History

Top 5 Thanksgiving Day Parades Around the Nation

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Detroit, home to historic Woodward Avenue, and a Thanksgiving Parade that is a holiday tradition that dates back to 1924.

Each year, thousands of spectators line the streets of this historic avenue to set their sites on some of the “larger than life floats, colorful helium-filled balloons, thunderous marching bands, and exciting specialty acts!” shares its website.

The streets of historic Woodward Avenue come to life with beloved costume characters that come to life, bands that are sure to inspire a kick in your step, but the favorite, according to travelchannel.com, is “the paper-mache artifacts known simply as the “Big Heads.” They look like walking bobbleheads that honor world cultures, legendary singers, actors, and historical figures of the past.

5. Annual H-E-B Holiday Parade (Houston)

Thanksgiving Day Parade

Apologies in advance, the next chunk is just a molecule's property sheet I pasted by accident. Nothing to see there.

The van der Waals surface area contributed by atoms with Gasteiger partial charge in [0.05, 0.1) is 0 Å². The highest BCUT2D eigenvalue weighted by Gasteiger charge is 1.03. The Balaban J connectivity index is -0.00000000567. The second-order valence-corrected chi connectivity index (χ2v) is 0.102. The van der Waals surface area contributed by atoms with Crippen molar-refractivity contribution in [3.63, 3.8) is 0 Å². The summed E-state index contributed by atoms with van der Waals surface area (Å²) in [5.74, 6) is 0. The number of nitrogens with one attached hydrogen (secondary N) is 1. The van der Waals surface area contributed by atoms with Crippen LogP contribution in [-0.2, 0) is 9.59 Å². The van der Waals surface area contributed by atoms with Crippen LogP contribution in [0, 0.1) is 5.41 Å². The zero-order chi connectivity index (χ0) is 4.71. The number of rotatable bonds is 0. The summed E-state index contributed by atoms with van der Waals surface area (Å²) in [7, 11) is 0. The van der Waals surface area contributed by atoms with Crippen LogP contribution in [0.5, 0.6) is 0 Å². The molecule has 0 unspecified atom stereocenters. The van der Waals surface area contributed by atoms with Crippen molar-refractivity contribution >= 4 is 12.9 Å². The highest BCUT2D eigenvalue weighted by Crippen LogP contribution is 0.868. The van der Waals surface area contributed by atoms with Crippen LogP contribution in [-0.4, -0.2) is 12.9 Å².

Photo: Facebook.com/Thegreensheet

Everything is bigger in Texas, so it’s fitting that one the best parades to catch in person or on TV is the traditional HEB Thanksgiving Day Parade. According to the City of Houston’s website,”The Houston Thanksgiving Day Parade began in 1949 when Santa arrived at Union Station and rode his sleigh to the downtown Foley’s.” The parade has gone through a few names over the course of its history, with the Foley’s Thanksgiving Day Parade being among one of them.

Even though the name has changed over the years, the tradition and excitement the parade brings are unlike no other. The floats, marching bands, clowns, costume characters, are bigger and better in Texas, most would agree. Tom the Turkey is a favorite among the floats along with Santa making his way along the route to welcome the start of the holiday season. It’s a 68-year-old tradition that marches through the streets of downtown Houston with generations of young and old alike taking in the sights and sounds. The broadcast can be seen live throughout Texas Thanksgiving morning.